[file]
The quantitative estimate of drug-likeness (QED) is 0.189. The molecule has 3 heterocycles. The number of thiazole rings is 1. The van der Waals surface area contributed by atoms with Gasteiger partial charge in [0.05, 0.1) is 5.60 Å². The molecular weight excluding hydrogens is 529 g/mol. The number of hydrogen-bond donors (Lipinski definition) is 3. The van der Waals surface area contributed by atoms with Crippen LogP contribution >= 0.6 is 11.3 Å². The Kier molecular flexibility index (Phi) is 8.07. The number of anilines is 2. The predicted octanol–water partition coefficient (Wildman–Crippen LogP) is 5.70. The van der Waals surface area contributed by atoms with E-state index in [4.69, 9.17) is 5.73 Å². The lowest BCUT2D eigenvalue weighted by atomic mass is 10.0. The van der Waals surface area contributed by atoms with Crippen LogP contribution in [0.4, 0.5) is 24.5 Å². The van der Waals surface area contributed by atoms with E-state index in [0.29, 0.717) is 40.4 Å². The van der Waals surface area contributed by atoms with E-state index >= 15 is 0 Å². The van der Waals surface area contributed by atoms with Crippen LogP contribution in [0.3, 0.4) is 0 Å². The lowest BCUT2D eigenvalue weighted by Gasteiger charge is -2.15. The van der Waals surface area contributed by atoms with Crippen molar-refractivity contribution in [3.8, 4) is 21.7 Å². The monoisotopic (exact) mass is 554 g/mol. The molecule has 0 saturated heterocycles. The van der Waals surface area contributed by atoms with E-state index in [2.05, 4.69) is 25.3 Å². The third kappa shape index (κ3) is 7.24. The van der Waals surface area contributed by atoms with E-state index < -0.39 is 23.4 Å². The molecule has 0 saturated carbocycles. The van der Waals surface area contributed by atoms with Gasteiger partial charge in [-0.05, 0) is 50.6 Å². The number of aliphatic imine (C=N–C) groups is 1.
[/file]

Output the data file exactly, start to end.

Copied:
The quantitative estimate of drug-likeness (QED) is 0.189. The molecule has 3 heterocycles. The number of thiazole rings is 1. The van der Waals surface area contributed by atoms with Gasteiger partial charge in [0.05, 0.1) is 5.60 Å². The molecular weight excluding hydrogens is 529 g/mol. The number of hydrogen-bond donors (Lipinski definition) is 3. The van der Waals surface area contributed by atoms with Crippen LogP contribution >= 0.6 is 11.3 Å². The Kier molecular flexibility index (Phi) is 8.07. The number of anilines is 2. The predicted octanol–water partition coefficient (Wildman–Crippen LogP) is 5.70. The van der Waals surface area contributed by atoms with E-state index in [4.69, 9.17) is 5.73 Å². The lowest BCUT2D eigenvalue weighted by atomic mass is 10.0. The van der Waals surface area contributed by atoms with Crippen LogP contribution in [0.4, 0.5) is 24.5 Å². The van der Waals surface area contributed by atoms with E-state index in [0.29, 0.717) is 40.4 Å². The van der Waals surface area contributed by atoms with E-state index >= 15 is 0 Å². The van der Waals surface area contributed by atoms with Crippen LogP contribution in [0.3, 0.4) is 0 Å². The lowest BCUT2D eigenvalue weighted by Gasteiger charge is -2.15. The van der Waals surface area contributed by atoms with Crippen molar-refractivity contribution in [3.8, 4) is 21.7 Å². The monoisotopic (exact) mass is 554 g/mol. The molecule has 0 saturated heterocycles. The van der Waals surface area contributed by atoms with E-state index in [2.05, 4.69) is 25.3 Å². The third kappa shape index (κ3) is 7.24. The van der Waals surface area contributed by atoms with E-state index < -0.39 is 23.4 Å². The molecule has 0 saturated carbocycles. The van der Waals surface area contributed by atoms with Gasteiger partial charge in [-0.05, 0) is 50.6 Å². The number of aliphatic imine (C=N–C) groups is 1.